Small UAE lenders to merge amid regulatory pressure

Mergers in the UAE banking sector are likely to accelerate because of a slowing economy and a slide in property prices with smaller banks bearing the brunt of the downturn. (Reuters)
Updated 08 January 2019
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Small UAE lenders to merge amid regulatory pressure

  • Authorities tighten the screws on smaller banks to strengthen balance sheets after bailout
  • Analysts expect mergers in the sector to accelerate given a slowing economy, a slide in house prices, robust accounting standards and tougher competition

DUBAI: Smaller banks in the UAE are facing regulatory pressure to merge after the fallout from a property downturn forced the state to lead a bailout of Invest Bank last month.
The UAE has 50 commercial banks including 22 local lenders, a number seen as too high in a country of about 9.5 million people. Saudi Arabia, which has a population of 32 million, has 12 banks and is set to lose two of those if announced mergers are successfully concluded.
After two of the UAE’s biggest lenders, First Gulf Bank and National Bank of Abu Dhabi, merged in 2017 to become First Abu Dhabi Bank, three more lenders are in talks to combine, led by Abu Dhabi Commercial Bank.
Analysts expect mergers in the sector to accelerate given a slowing economy, a slide in house prices, robust accounting standards and tougher competition.
“There will be pressure on the bigger banks to absorb smaller lenders,” said Sabah Al-Binali, CEO of Abu Dhabi-based investment firm Universal Strategy.
“People were expecting mergers from an economic point of view, but what you are seeing now is perhaps a greater regulatory push to strengthen balance sheets.”
Smaller banks in the UAE, which are mostly family owned, have lost market share to the top four lenders, which now control around 65 percent of banking sector loans, according to Fitch. Despite that, their owners have resisted mergers, partly due to differences over who would control the combined entity.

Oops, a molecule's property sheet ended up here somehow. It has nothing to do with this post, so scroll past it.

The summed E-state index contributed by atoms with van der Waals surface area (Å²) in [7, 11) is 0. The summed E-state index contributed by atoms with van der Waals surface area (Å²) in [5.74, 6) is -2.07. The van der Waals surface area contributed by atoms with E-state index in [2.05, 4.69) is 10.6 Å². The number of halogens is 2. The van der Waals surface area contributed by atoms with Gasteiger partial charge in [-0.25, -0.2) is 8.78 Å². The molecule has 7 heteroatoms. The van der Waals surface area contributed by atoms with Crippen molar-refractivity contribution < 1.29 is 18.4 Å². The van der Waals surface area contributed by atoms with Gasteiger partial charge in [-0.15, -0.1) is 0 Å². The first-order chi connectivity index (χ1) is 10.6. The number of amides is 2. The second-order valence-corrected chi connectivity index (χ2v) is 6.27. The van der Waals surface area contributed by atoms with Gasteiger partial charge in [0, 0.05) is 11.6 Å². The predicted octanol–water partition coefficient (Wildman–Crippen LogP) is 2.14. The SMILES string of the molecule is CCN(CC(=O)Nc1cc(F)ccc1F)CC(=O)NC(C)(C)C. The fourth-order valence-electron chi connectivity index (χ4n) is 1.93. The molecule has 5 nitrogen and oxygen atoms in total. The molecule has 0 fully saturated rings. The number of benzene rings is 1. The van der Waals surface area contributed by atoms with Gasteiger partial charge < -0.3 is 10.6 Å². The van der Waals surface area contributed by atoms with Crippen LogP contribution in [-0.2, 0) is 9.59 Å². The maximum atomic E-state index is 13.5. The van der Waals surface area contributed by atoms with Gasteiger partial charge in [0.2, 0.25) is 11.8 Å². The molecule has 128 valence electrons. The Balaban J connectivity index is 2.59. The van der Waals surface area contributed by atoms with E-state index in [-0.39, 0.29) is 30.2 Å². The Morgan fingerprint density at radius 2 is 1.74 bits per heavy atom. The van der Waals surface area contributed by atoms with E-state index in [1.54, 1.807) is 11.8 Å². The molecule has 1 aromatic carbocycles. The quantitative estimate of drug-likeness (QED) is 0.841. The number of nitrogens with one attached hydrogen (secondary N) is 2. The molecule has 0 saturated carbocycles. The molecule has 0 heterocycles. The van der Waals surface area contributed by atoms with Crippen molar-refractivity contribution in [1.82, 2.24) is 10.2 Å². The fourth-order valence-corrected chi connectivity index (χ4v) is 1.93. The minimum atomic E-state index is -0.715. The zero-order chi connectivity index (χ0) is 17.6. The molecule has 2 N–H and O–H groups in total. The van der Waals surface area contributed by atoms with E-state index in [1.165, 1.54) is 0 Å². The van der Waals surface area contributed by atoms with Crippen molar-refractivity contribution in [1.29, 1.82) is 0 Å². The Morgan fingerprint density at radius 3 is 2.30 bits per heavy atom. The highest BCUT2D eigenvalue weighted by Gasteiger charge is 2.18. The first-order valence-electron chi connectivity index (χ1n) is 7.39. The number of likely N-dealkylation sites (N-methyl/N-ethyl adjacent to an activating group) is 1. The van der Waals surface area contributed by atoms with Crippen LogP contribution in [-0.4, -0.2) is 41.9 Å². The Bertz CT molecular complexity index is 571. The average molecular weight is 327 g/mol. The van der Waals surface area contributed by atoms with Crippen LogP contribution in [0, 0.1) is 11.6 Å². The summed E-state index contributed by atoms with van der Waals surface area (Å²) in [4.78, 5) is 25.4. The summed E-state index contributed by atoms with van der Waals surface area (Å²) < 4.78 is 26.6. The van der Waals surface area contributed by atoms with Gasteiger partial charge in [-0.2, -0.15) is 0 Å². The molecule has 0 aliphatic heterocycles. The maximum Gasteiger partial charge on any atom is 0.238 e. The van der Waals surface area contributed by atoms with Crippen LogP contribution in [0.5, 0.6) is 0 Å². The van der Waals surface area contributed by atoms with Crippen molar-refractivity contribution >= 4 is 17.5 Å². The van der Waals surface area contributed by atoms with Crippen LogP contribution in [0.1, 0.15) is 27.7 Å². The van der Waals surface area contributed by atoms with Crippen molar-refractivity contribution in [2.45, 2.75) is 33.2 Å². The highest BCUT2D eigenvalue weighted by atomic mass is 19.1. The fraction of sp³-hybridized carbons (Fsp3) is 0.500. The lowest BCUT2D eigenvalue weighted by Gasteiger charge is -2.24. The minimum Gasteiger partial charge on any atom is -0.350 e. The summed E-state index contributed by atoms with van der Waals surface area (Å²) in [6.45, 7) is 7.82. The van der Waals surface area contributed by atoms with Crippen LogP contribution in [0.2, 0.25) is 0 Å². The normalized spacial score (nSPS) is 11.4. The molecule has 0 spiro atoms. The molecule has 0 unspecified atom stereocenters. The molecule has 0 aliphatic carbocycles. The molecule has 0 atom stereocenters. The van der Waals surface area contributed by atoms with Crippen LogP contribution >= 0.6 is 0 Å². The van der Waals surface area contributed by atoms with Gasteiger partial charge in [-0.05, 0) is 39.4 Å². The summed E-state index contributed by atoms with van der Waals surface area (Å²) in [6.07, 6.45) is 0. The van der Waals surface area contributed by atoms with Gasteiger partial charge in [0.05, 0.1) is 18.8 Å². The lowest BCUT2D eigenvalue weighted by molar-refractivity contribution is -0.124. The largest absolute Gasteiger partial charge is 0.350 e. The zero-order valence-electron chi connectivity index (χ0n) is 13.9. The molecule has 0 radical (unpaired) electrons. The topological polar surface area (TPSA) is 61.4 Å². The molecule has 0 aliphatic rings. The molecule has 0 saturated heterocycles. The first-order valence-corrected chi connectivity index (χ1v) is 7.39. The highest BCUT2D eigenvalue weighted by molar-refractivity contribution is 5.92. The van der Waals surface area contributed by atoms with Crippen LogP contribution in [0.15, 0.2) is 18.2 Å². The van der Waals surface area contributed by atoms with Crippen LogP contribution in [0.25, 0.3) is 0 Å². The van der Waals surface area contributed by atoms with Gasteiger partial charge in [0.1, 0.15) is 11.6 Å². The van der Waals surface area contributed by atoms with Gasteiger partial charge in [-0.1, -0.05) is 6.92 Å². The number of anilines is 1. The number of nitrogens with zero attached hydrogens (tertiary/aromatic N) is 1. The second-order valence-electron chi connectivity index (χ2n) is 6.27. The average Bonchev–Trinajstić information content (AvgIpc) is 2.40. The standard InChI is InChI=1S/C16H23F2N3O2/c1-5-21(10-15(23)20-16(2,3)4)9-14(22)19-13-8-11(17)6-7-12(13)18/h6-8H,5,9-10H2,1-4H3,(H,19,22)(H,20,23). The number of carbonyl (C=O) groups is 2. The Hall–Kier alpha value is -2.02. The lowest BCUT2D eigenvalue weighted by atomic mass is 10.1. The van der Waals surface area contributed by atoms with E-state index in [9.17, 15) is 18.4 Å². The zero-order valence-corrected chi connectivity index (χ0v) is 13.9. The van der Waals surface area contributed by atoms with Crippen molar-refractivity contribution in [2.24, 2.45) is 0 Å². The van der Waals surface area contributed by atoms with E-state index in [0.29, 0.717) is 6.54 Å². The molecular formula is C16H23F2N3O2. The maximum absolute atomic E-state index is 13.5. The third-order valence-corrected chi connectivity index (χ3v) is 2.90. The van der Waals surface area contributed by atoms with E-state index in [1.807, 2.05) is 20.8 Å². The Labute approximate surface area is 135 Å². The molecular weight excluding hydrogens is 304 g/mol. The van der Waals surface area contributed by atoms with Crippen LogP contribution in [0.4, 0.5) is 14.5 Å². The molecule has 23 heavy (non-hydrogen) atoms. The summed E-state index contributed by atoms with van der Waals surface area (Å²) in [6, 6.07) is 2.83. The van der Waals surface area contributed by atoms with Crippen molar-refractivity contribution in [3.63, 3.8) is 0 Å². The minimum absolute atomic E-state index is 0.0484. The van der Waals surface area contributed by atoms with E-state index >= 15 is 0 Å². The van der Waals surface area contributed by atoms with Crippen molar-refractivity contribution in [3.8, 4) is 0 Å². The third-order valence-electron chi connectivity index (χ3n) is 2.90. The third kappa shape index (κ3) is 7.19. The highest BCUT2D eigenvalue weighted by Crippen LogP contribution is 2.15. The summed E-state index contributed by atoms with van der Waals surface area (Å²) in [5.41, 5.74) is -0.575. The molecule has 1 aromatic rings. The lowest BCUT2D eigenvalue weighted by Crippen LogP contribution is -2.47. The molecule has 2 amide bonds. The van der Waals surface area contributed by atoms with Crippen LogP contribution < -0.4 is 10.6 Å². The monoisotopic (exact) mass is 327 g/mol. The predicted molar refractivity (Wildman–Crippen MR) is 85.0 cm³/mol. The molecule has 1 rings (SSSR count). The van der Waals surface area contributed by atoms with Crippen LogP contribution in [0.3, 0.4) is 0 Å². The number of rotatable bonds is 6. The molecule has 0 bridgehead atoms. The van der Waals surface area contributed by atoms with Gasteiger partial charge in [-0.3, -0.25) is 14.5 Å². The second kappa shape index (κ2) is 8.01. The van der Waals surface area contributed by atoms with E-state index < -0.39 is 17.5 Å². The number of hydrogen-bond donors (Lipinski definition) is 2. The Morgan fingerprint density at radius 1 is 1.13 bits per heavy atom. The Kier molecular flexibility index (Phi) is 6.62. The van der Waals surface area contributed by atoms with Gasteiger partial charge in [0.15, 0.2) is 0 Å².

But one banker, who has been advising banks on M&A, said there are more merger conversations happening in a sign that owners are becoming more open to consolidation.
“We are party to a number of such conversations and instigating a number of those,” the banker said.
In 2009, the UAE rescued its largest banks with billions of dollars of fresh equity without forcing losses on shareholders.
Nine years on, with those lenders well capitalized, authorities are tightening the screws on smaller banks, but without the generosity shown to the larger players.
The Sharjah government proposed to buy Invest Bank shares for just 0.70 dirhams ($0.19) each, against the last traded price of 2.40 dirhams, after the central bank ordered it to take losses that wiped out its capital base.
“The central bank has become much more involved with all of the banks in ensuring (they) have a sustainable business model,” said the banker.
A second banker said the central bank had been monitoring distressed assets and challenging banks on their classification assumptions for such assets, especially in the real estate sector.
The central bank did not respond to a request for comment.
Mik Kabeya, assistant vice president at rating agency Moody’s, said smaller banks tended to have higher exposure to small and mid-sized corporates, which have been disproportionately affected by the relatively soft economy.
He added that there was a need for scale to meet sizeable investment requirements related to compliance, digitalization and new accounting standards.

FASTFACTS

The UAE has 50 commercial banks, including 22 local lenders.


Apple’s Cook to China: keep opening for sake of global economy

Updated 23 March 2019
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Apple’s Cook to China: keep opening for sake of global economy

  • Cook’s comments come as Apple weathers sinking sales in China
  • Despite official pledges and repeated assurances that China would continue to open its markets

BEIJING: Apple chief executive Tim Cook nudged China on Saturday to open up and said the future would depend on global collaboration, as the United States and China remained locked in a bitter trade dispute.
“We encourage China to continue to open up, we see that as essential, not only for China to reach its full potential, but for the global economy to thrive,” Cook said at a China Development Forum in Beijing.
Despite official pledges and repeated assurances that China would continue to open its markets, some analysts worry that its reform project has slowed or even stalled under President Xi Jinping, who has sought greater control over the economy and a bigger role for state-owned firms at the expense of the private sector.
Cook’s comments come as Apple weathers sinking sales in China because of a contracting smartphone market, increasing pressure from Chinese rivals, and slowing upgrade cycles. The company reported a revenue drop of 26 percent in the greater China region during the quarter ending in December.
Before those results came out, in a January letter to investors, Cook blamed the company’s poor China performance on trade tension between the United States and China, suggesting that pressure on the economy was hurting sales in China.